Cambridge Profeciency Listening Test 3 Part 1
You will hear three different extracts, For each question, choose the answer (A, B or C) whichfits best according to what you hear. There are two questions for each extract
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Extract One You hear a student talking about her experience of doing voluntary work in the Transkei region of South Africa. What does she say about living at 'grass-roof level?
Some volunteers found it more difficult to do so than others.
The terms of her employment meant that she had no option but to do so.
She had not expected to have to do so for the entire year.
Question 1 Explanation:
She says that they were encouraged to live at ‘grass-root’ level (have the same living conditions as ordinary people in the place, rather than a better standard because they were only there temporarily), and that in fact it was impossible not to (not to live this way) on the meagre (small and inadequate) amount of pocket money (money to spend for pleasure rather than on food, accommodation, etc.) we were allotted (given as a share of what is available). She is therefore saying that they were given so little money by the organization that had employed them that they had to live like the local people.
What does she imply about the culture of the Transkei?
There were elements of it she would have preferred not to adopt.
It has taught her more than any other experience in her life.
There were aspects of it that she did not get fully involved with.
Question 2 Explanation:
She says that living there meant embracing the culture (accepting and living according to it) with open arms (enthusiastically), and she then adds whether you liked it or not, which implies that she did not like having to embrace the culture. She says that the meat, soup and home-made beer was not to be sampled but lived off, which implies that she would have preferred to be able to eat and drink those things simply to find out what they were like rather than having to eat and drink them all the time. Furthermore, she says that she could forget any vegetarian tendencies (her desires to be vegetarian) because everyone there eats meat, which implies that she would have preferred not to have to eat meat but to have been vegetarian, but that she had to eat meat.
Extract Two You hear an actor talking about his work as part of a theatre group for children. What does he say about performing on adventure playgrounds?
The actors have to keep moving to different parts of them while performing,
Children respond more willingly there than in schools.
Children keep leaving and coming back while the actors are performing there.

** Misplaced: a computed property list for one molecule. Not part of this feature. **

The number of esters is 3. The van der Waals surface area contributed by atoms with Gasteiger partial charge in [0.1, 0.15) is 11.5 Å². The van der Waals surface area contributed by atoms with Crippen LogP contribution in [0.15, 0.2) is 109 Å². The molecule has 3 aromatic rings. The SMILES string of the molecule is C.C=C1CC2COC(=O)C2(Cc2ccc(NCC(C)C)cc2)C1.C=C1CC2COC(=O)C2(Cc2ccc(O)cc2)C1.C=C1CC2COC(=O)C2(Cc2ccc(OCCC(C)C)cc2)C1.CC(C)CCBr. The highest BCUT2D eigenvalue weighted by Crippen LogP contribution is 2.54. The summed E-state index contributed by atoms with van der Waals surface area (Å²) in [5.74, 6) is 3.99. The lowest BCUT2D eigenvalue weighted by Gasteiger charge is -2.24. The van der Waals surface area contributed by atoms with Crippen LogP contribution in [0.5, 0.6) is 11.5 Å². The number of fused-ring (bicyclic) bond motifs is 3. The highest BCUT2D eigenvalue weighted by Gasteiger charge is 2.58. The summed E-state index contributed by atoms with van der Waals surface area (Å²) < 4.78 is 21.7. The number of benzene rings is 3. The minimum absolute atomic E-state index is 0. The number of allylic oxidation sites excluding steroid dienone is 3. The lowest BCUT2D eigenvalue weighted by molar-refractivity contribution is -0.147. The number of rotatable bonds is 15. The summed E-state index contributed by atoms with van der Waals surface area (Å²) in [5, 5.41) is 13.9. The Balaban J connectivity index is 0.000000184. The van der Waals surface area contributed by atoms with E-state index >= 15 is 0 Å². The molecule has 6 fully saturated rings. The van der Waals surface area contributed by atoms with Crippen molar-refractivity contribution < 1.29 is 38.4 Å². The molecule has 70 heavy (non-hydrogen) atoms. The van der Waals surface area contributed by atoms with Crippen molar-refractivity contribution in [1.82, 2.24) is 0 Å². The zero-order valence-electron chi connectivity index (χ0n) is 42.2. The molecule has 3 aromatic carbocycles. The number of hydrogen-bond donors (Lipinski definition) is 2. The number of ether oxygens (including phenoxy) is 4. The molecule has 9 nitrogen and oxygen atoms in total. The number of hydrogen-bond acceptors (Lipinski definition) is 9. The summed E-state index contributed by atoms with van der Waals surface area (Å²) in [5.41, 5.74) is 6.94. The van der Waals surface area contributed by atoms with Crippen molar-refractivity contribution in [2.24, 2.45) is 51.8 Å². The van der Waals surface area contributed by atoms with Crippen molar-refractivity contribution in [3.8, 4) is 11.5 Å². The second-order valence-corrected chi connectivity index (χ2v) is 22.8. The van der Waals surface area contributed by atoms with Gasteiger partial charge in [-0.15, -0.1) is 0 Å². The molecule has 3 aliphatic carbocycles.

Question 3 Explanation:
He says that in order to get an audience when performing on adventure playgrounds, they perform some distance away from the play equipment (so that the children will watch the performance rather than play on the equipment). He then says that in schools they have to work harder to get a response from the children. He is therefore saying that it is easier to get a response from children on adventure playgrounds than in schools. Children in schools can be controlled, unlike children on adventure playgrounds, who can leave if they don’t like the performance, but he says that children in schools are harder to get a response from than children on adventure playgrounds.
Why do the actors ‘unmask’ at the end of a performance?
because the noisier children often demand that they do so.
in case some of the children have become frightened by them.
so that the children will start behaving in their usual way again.
Question 4 Explanation:
He says that they unmask (reveal what they really look like by taking off make-up, costumes, etc.) as part of the process of bringing the kids down (making them less excited). He says this is very important because you should only involve children in uninhibited (not restricted, natural) action if you can bring about (cause to happen) a return to ‘normality' at the end. Therefore, they appear as they normally do again so that children can return to what is normal for them at the end of the performance.
Extract Three You hear a man talking about friendship. What does he say about boyhood friendships?
Men get a distorted view of what they were really like.
There is nothing else to interfere with them.
They are the most likely ones to endure for a long time.
Question 5 Explanation:
The speaker says boys are unencumbered (not burdened, free because of not carrying responsibility) by all the baggage (things that accompany and are difficult to deal with) of adult lives and can therefore truly understand the nature of friendship. His point is that boys can have real friendships because they do not have the kinds of things in their lives that prevent adults from having them.
What does he say about adult friendships?
They change in nature according to your circumstances.
They can sometimes cause inconvenience.
They do not conform with his idea of what real friendship is.
Question 6 Explanation:
He says that, although he can understand why his friendships as an adult have to have a certain amount of formality (follow certain procedures by which he arranges in advance to meet friends), he sometimes thinks that this is a negation of (the opposite of) friendship. He is therefore saying that the friendships he has now are not in his view what he believes real friendships to be.
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